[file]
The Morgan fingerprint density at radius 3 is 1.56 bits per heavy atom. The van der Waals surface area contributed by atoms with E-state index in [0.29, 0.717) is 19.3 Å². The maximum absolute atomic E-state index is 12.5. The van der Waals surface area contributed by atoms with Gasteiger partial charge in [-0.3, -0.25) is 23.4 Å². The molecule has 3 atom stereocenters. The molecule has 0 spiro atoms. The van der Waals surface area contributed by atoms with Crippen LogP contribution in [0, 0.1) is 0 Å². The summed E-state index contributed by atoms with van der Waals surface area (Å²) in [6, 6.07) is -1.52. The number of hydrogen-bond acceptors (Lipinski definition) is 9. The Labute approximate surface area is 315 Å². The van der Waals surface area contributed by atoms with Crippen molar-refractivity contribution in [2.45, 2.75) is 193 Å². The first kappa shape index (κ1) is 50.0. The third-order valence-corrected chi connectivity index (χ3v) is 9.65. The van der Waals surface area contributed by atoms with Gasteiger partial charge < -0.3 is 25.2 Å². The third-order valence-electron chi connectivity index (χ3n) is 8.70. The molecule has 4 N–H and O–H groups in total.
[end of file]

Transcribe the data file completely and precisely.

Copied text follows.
The Morgan fingerprint density at radius 3 is 1.56 bits per heavy atom. The van der Waals surface area contributed by atoms with E-state index in [0.29, 0.717) is 19.3 Å². The maximum absolute atomic E-state index is 12.5. The van der Waals surface area contributed by atoms with Gasteiger partial charge in [-0.3, -0.25) is 23.4 Å². The molecule has 3 atom stereocenters. The molecule has 0 spiro atoms. The van der Waals surface area contributed by atoms with Crippen LogP contribution in [0, 0.1) is 0 Å². The summed E-state index contributed by atoms with van der Waals surface area (Å²) in [6, 6.07) is -1.52. The number of hydrogen-bond acceptors (Lipinski definition) is 9. The Labute approximate surface area is 315 Å². The van der Waals surface area contributed by atoms with Crippen molar-refractivity contribution in [2.45, 2.75) is 193 Å². The first kappa shape index (κ1) is 50.0. The third-order valence-corrected chi connectivity index (χ3v) is 9.65. The van der Waals surface area contributed by atoms with Gasteiger partial charge < -0.3 is 25.2 Å². The third-order valence-electron chi connectivity index (χ3n) is 8.70. The molecule has 4 N–H and O–H groups in total.